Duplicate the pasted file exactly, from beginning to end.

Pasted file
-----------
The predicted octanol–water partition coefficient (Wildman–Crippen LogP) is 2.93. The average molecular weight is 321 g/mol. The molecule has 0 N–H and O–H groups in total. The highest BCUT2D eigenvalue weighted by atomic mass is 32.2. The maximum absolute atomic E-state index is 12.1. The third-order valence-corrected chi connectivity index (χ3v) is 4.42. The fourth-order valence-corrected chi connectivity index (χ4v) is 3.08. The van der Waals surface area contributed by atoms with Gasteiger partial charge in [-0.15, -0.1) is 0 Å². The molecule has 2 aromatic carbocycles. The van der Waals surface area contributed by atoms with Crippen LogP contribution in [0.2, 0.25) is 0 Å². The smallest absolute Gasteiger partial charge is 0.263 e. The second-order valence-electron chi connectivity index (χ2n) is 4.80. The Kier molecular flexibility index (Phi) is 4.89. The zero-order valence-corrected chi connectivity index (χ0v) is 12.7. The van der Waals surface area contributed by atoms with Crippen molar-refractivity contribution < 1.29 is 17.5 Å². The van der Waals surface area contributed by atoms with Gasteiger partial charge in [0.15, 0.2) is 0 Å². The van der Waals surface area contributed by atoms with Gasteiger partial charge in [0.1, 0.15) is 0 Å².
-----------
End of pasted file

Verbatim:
The predicted octanol–water partition coefficient (Wildman–Crippen LogP) is 2.93. The average molecular weight is 321 g/mol. The molecule has 0 N–H and O–H groups in total. The highest BCUT2D eigenvalue weighted by atomic mass is 32.2. The maximum absolute atomic E-state index is 12.1. The third-order valence-corrected chi connectivity index (χ3v) is 4.42. The fourth-order valence-corrected chi connectivity index (χ4v) is 3.08. The van der Waals surface area contributed by atoms with Gasteiger partial charge in [-0.15, -0.1) is 0 Å². The molecule has 2 aromatic carbocycles. The van der Waals surface area contributed by atoms with Crippen LogP contribution in [0.2, 0.25) is 0 Å². The smallest absolute Gasteiger partial charge is 0.263 e. The second-order valence-electron chi connectivity index (χ2n) is 4.80. The Kier molecular flexibility index (Phi) is 4.89. The zero-order valence-corrected chi connectivity index (χ0v) is 12.7. The van der Waals surface area contributed by atoms with Crippen molar-refractivity contribution < 1.29 is 17.5 Å². The van der Waals surface area contributed by atoms with Gasteiger partial charge in [0.15, 0.2) is 0 Å². The van der Waals surface area contributed by atoms with Gasteiger partial charge in [0.1, 0.15) is 0 Å².